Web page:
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Japanese convenience stores ban porn

By WANG XU | China Daily | Updated: 2019-01-24 09:20
A woman walks past a 7-Eleven convenience store in Tokyo on January 22, 2019. [Photo/VCG]

Major convenience stores in Japan announced on Tuesday that they will stop selling pornographic magazines in an effort to create a "comfortable environment" before the country plays host to international sports events, such as the 2020 Olympics.

7-Eleven Japan Co, Lawson Inc and FamilyMart Co, the top three convenience store chain operators, have all decided to end the sale of adult publications and manga comics by the end of August, citing concerns over harming the country's image before the 2019 Rugby World Cup and next year's Tokyo Olympics.

The companies said they hope the decision will create a more welcoming environment for women and children and will avoid giving off a bad impression of the country as Japan prepares for a flood of foreign visitors during the sports events.

"In the past, 7-Eleven was mostly used by male customers to buy beverages and fast food, and our product assortment was designed accordingly," the chain told Reuters.

"However, as the role and usage of 7-Eleven stores has changed in recent years, 7-Eleven became an important shopping destination for families, children and elder people as well.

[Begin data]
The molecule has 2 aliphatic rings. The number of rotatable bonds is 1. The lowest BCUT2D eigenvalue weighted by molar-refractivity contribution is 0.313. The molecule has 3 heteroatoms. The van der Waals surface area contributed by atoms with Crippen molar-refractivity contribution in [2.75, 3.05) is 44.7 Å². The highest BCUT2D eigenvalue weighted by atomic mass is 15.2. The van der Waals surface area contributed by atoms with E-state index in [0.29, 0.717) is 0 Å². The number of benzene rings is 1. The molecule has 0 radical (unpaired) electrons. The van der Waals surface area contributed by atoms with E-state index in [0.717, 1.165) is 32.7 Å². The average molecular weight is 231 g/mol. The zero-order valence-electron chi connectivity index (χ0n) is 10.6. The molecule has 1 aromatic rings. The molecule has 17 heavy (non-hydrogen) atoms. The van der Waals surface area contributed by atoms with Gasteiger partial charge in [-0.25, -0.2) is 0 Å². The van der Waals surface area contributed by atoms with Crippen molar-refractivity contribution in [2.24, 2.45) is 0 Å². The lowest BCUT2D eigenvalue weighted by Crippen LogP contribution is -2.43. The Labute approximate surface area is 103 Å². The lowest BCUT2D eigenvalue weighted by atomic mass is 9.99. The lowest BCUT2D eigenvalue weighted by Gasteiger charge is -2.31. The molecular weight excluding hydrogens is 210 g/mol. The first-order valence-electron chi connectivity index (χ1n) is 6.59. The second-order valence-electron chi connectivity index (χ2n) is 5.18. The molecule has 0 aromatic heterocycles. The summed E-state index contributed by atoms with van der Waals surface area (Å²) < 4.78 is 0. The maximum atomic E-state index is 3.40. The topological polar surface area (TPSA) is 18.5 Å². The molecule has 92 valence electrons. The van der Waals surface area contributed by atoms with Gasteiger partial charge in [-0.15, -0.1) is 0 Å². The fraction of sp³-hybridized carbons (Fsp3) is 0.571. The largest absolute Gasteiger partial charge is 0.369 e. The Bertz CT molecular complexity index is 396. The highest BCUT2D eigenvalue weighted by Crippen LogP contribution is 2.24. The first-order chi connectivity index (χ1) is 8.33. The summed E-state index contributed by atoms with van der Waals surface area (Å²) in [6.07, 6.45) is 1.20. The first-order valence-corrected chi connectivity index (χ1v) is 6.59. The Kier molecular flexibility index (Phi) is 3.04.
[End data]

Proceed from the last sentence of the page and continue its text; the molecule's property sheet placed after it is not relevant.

"We also considered the increasing number of foreign customers during the upcoming Rugby World Cup and the Olympics," the chain said.

The move will not have a major economic impact on the chain, as adult magazines account for less than 1 percent of total sales at the roughly 20,000 7-Eleven stores across Japan, a spokesperson said.

According to Lawson, the company had already stopped selling such magazines at outlets in Okinawa in November 2017 and has now decided to expand the ban to about 14,000 of its stores nationwide.

FamilyMart reported that 2,000 of its 16,000 franchises had already stopped selling adult magazines.

"It is a good thing to keep up with international standards for the Tokyo 2020 Olympics," said Kobayashi, who refused to give his full name. "But somehow I feel sad when I realize that there is almost no place to buy these magazines after the change."

Reuters and Kyodo News contributed to this story.

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